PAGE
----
David Grossman, winner of the prestigious Man Booker International Prize

Israeli author David Grossman won the prestigious British Man Booker International Prize in London on Wednesday for A horse walks into a bar, a painful portrait of Israeli society.

The Man Booker International Prize, which rewards a foreign work translated into English and published in the United Kingdom, is one of the most prestigious literary prizes in the world. It is the first time that an Israeli author has won it.

The novel has been translated into English under the title A Horse Walks Into a Bar by Briton Jessica Cohen, whose “extraordinary” translation was “hailed by the jury,” said jury president Nick Barley.

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“David Grossman attempted an ambitious high-flying act with this novel and he succeeded in spectacular fashion,” added Nick Barley.

“We were blown away by Mr. Grossman’s willingness to take both emotional and stylistic risks: every sentence counts, every word is important in this supreme example of the writing profession,” he said.

Israeli writer David Grossman at a leftist rally in Tel Aviv, August 17, 2014 (Gali Tibbon / AFP)

A horse walks into a bar, the beginning of a joke that the reader will never know the fall of, is the first novel of the Israeli writer since the death of his son, Uri, who died in 2006 in Lebanon during his military service. After this tragedy, which occurred as David Grossman was finishing the writing ofA woman running away from the ad, winner in France of the Foreign Medici Prize in 2011, the writer had published only one story in the form of a poem, Fallen out of time.

The novel was preferred to five other works: Compass from French Mathias Enard, Mirror, Shoulder, Signal from Danish Dorthe Nors (not translated into French), Judas by Israeli Amos Oz, Fever Dream from Argentina Samanta Schweblin (not translated into French) and The Invisibles by Norwegian Roy Jacobsen.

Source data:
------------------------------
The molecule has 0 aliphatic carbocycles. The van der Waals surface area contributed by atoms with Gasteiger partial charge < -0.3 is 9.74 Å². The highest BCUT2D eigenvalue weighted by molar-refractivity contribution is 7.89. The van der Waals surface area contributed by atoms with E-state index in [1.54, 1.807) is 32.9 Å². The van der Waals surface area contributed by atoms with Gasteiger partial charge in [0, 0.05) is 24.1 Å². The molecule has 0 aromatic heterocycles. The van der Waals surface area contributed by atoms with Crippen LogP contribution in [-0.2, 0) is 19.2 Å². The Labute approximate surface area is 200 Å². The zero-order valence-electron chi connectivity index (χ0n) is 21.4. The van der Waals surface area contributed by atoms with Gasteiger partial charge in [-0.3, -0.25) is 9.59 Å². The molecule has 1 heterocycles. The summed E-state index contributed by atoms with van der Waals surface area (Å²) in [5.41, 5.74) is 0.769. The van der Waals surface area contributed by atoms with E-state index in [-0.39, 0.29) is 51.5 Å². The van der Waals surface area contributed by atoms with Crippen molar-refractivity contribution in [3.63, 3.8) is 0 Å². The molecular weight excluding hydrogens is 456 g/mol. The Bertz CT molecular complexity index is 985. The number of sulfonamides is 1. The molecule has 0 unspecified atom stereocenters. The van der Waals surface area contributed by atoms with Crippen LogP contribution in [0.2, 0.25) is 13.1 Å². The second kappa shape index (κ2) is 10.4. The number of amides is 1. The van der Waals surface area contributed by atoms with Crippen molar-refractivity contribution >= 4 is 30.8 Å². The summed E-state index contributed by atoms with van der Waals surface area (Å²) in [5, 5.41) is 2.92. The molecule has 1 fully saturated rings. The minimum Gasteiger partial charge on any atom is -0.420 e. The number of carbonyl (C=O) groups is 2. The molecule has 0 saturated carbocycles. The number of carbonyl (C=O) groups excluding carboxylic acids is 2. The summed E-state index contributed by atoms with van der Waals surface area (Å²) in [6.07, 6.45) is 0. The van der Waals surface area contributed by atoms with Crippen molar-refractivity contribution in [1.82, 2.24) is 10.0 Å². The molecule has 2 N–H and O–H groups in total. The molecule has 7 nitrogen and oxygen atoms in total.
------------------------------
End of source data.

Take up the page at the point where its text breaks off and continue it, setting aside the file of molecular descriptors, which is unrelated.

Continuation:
Since last year, the prize has been awarded jointly to the author and the translator. Jessica Cohen and David Grossman will therefore share a check for 50,000 pounds, this distinction above all ensuring worldwide notoriety and record sales.

Cohen was born in England, raised in Israel and now lives in Denver. She has translated Grossman but also Etgar Keret, Rutu Modan, Dorit Rabinyan and other authors.

In his acceptance speech for the award at the Victoria & Albert Museum in London, Cohen was not afraid to share his perspective on events in Israel. “I’m not going to waste my time hoping for change from the current government of Israel, but I hope Israelis and Palestinians can together rekindle the humanism and empathy they still have left.” , did she say.

Cohen then announced that she would donate half of the sum of her prize to the leftist association B’Tselem. “It is not easy to speak unflattering and uncomfortable truths, and it is certainly not easy to hear them, but it is essential, not only in literature but in life, and I hope that organizations like B’Tselem may continue to do so, ”she said.

# MBI2017 winner announcement live from the Victoria and Albert Museum #FinestFiction

Posted by The Man Booker Prize on Wednesday, 14 June 2017

B’Tselem uses photographers and videographers to collect information on the conduct of soldiers and residents of Israeli settlements in the West Bank. In March 2016, one of the group’s volunteers, Imad Abu Shamsiyeh, filmed Israeli army sergeant Elor Azaria shooting an already disarmed and neutralized Palestinian terrorist in the head after a gun attack. white in Hebron. This sequence had fueled a national debate on the excessive use of force and on the values ​​of the Israeli army.

Grossman has been supporting the group for a long time. In a letter written in 2012 endorsing B’Tselem’s campaign to provide additional cameras to Palestinians in the West Bank, the author called the organization’s work “a real source of pride”.

Group director Hagai El-Ad thanked the translator and congratulated the two winners in a post on Facebook on Thursday. He repeated Cohen’s message of exposing “uncomfortable truths”, adding “with your help, and with the help of many others, we will continue to do just this. “

Born January 25, 1954 in Jerusalem, David Grossman has addressed in his works the sufferings of both Israelis and Palestinians, while the two peoples live trapped in a conflict that has lasted for decades.

His books have been translated into 30 languages.

The Man Booker International Prize was awarded last year to South Korean author Han Kang for her novel The Vegetarian, sold 160,000 copies in the UK alone.

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David Grossman, winner of the prestigious Man Booker International Prize

Hank Gilbert